• Phoenicurus ochruros aterrimus. Iberia and Morocco. Neck, upper back and shoulders black in adult males. Wide intergradation with P. o. gibraltariensis and treated as a synonym of it by many authorities.

Description

The black redstart is 13 – 14.5 cm in length and 12 – 20 g in weight, similar to the common redstart. The adult male is overall dark grey to black on the upperparts and with a black breast; the lower rump and tail are orange-red, with the two central tail feathers dark red-brown. The belly and undertail are either blackish-grey (western subspecies; see Taxonomy and systematics, above) or orange-red (eastern subspecies); the wings are blackish-grey with pale fringes on the secondaries forming a whitish panel (western subspecies) or all blackish (eastern subspecies). The female is grey (western subspecies) to grey-brown (eastern subspecies) overall except for the orange-red lower rump and tail, greyer than the common redstart; at any age the grey axillaries and underwing coverts are also distinctive (in the common redstart these are buff to orange-red). One-year-old males are similar to females but blacker; the whitish wing panel of the western subspecies does not develop until the second year.

Distribution and habitat

It is a widespread breeder in south and central Europe and Asia and north-west Africa, from Great Britain and Ireland (where local) south to Morocco, east to central China. It is resident in the milder parts of its range, but north-eastern birds migrate to winter in southern and western Europe and Asia, and north Africa. It nests in crevices or holes in buildings.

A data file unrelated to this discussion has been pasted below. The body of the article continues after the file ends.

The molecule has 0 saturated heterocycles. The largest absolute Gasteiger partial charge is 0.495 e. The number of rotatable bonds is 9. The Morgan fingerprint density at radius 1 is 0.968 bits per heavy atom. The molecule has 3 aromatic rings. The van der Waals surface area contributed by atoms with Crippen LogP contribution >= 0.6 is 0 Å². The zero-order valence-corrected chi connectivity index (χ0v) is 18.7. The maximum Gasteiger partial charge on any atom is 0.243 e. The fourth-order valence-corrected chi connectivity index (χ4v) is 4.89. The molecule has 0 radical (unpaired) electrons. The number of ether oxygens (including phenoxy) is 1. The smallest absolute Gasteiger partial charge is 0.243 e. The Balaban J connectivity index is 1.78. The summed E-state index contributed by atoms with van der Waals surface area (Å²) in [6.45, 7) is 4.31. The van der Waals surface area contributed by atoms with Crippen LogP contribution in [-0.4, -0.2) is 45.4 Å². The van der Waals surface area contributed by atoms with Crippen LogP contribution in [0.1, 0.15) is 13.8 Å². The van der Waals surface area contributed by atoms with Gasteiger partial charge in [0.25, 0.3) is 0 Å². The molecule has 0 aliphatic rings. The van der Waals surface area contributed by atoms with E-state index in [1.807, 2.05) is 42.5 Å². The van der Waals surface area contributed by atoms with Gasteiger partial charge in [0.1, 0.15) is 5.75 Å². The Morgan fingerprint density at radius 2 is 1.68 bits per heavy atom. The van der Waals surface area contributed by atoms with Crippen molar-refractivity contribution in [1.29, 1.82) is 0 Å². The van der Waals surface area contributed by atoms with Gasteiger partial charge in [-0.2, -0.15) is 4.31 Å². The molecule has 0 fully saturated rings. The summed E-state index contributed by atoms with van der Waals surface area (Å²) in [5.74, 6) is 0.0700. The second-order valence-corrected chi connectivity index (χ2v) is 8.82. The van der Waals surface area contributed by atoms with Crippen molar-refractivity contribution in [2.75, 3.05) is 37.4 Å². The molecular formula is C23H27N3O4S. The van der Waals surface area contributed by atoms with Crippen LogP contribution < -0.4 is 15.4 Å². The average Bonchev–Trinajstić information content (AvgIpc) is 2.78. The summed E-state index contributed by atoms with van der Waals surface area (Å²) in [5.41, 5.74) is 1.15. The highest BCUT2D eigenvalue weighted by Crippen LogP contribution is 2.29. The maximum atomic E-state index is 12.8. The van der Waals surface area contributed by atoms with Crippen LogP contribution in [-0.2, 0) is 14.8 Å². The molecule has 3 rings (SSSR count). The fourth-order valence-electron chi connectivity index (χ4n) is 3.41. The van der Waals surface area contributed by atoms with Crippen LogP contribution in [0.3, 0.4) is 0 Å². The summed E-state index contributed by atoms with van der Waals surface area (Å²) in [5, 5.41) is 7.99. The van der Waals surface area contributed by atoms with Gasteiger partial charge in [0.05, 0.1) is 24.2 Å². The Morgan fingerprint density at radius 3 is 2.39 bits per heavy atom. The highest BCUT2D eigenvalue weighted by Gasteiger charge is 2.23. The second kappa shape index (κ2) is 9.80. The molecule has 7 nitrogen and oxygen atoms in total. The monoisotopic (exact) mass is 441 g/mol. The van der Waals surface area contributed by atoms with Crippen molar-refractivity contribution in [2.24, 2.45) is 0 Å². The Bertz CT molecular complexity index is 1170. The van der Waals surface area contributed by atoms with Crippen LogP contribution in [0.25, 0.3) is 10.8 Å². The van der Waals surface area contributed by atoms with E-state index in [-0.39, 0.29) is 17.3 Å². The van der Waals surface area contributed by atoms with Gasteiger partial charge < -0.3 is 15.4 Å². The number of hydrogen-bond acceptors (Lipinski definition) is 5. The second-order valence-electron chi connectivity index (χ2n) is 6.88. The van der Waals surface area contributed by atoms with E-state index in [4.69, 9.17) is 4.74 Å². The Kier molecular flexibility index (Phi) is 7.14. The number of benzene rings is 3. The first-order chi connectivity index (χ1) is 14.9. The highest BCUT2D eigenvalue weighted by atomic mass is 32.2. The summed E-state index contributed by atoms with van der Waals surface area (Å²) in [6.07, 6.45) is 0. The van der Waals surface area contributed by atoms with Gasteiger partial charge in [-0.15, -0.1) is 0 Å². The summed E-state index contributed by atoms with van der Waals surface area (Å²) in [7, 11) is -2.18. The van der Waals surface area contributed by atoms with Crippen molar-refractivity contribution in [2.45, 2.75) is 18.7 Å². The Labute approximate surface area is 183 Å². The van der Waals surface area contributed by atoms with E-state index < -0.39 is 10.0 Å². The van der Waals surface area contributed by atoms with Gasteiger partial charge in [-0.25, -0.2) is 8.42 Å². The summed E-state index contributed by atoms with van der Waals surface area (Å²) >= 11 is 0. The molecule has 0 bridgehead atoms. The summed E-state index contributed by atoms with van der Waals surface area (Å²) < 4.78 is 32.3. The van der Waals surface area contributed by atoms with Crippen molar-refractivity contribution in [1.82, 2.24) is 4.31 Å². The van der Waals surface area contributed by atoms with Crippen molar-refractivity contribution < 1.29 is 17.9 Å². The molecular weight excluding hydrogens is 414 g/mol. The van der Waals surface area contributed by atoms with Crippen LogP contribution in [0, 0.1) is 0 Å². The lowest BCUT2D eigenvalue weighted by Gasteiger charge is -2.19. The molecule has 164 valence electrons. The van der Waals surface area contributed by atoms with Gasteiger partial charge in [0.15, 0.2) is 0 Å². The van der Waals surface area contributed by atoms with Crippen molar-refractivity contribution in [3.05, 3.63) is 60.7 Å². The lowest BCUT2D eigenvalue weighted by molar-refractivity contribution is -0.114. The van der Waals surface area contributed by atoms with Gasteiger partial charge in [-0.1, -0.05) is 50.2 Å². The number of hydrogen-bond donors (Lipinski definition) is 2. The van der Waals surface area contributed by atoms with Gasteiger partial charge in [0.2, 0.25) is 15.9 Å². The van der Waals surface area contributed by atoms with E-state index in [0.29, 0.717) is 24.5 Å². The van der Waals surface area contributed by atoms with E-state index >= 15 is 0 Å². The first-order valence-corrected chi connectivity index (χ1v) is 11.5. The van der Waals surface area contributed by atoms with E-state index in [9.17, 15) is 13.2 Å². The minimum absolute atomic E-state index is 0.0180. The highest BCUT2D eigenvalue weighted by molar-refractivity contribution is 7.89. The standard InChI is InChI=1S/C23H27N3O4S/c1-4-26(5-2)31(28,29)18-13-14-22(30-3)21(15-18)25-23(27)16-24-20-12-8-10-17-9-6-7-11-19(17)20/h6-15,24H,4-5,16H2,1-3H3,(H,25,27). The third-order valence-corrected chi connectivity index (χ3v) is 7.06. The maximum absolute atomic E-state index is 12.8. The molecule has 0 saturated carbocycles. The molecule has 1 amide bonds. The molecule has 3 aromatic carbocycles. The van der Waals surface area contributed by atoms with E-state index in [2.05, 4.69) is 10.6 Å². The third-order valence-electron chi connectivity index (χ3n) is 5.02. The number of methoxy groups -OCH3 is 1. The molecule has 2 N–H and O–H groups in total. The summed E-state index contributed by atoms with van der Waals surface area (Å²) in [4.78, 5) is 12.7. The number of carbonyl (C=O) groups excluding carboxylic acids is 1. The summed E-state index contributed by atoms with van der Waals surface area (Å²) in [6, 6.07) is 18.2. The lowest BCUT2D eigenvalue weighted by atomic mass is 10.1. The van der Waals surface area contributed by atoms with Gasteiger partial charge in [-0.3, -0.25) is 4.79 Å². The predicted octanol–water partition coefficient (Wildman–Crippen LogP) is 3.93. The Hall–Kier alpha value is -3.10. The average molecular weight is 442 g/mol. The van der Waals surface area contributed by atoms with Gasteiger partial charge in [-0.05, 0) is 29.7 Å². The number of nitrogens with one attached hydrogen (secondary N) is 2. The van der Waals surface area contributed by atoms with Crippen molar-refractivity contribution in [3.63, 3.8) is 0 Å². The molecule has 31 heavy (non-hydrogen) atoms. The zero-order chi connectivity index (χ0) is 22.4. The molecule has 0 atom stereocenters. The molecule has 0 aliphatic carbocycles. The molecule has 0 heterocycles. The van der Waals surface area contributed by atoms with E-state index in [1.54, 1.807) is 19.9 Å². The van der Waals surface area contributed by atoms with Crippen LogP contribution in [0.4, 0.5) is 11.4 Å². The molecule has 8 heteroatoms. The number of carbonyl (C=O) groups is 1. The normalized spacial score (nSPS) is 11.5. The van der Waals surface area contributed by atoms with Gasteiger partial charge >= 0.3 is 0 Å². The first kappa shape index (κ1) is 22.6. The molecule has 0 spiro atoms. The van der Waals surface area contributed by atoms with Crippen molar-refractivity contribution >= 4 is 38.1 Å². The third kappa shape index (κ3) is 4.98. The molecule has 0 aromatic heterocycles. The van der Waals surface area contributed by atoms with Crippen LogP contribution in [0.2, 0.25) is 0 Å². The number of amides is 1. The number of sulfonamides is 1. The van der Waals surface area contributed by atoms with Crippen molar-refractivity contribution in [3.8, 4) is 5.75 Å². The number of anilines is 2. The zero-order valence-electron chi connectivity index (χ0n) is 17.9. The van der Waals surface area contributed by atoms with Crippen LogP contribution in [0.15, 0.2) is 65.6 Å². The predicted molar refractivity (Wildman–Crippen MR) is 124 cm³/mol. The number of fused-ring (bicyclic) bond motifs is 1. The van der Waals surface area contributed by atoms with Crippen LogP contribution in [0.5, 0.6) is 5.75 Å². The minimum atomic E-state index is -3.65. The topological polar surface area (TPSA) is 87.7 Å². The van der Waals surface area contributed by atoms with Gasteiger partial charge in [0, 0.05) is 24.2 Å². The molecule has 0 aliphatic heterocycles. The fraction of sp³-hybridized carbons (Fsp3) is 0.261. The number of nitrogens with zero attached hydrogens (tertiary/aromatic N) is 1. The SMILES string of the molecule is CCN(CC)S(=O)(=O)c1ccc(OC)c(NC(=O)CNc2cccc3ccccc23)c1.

In Britain, it is most common as a passage and winter visitor, with only 20–50 pairs breeding. On passage it is fairly common on the east and south coasts, and in winter on the coasts of Wales and western and southern England, with a few also at inland sites. Migrant black redstarts arrive in Britain in October or November and either move on or remain to winter, returning eastward in March or April. They also winter on the south and east coasts of Ireland.

The species originally inhabited stony ground in mountains, particularly cliffs, but since about 1900 has expanded to include similar urban habitats including bombed areas during and after World War II, and large industrial complexes that have the bare areas and cliff-like buildings it favours; in Great Britain, most of the small breeding population nests in such industrial areas. It will catch passing insects in flight, and migrants often hunt in coastal tide-wrack for flies or tiny crustaceans. Its quick ducks of head and body are robin-like, and its tail is often flicked. The male has a rattling song and a tick call.

Eastern race birds are very rare vagrants in western Europe.

Behaviour and ecology

The black redstart is socially monogamous. A male pairs with a female to rear young, guards her against other males, and mates with other females.

This article uses material from Wikipedia released under the Creative Commons Attribution-Share-Alike Licence 3.0. Eventual photos shown in this page may or may not be from Wikipedia, please see the license details for photos in photo by-lines.

Scientific classification

Kingdom
Animalia
Phylum
Chordata
Class
Aves
Order
Passeriformes
Family
Muscicapidae
Genus
Phoenicurus
Species
Phoenicurus ochruros

Conservation status

Least Concern (IUCN3.1)

Least Concern (IUCN3.1)

Distribution map of Black redstart, Phoenicurus ochruros in Thailand
  • Mae Taeng District, Chiang Mai
  • San Sai District, Chiang Mai

Range map of Phoenicurus ochruros in Thailand

Important note; our range maps are based on limited data we have collected. The data is not necessarily accurate or complete.

Special thanks to Ton Smits, Parinya Pawangkhanant, Ian Dugdale and many others for their contribution for range data.

Contribute or get help with ID

Please help us improving our species range maps. To add a new location to the range map we need a clear image of the specimen you have encountered. No problem if you do not know the species, we will do our best to identify it for you.

For the location, please provide the district name or the national park/ wildlife sanctuary name.

Please post your images to our Thai Species Identification Help group on Facebook.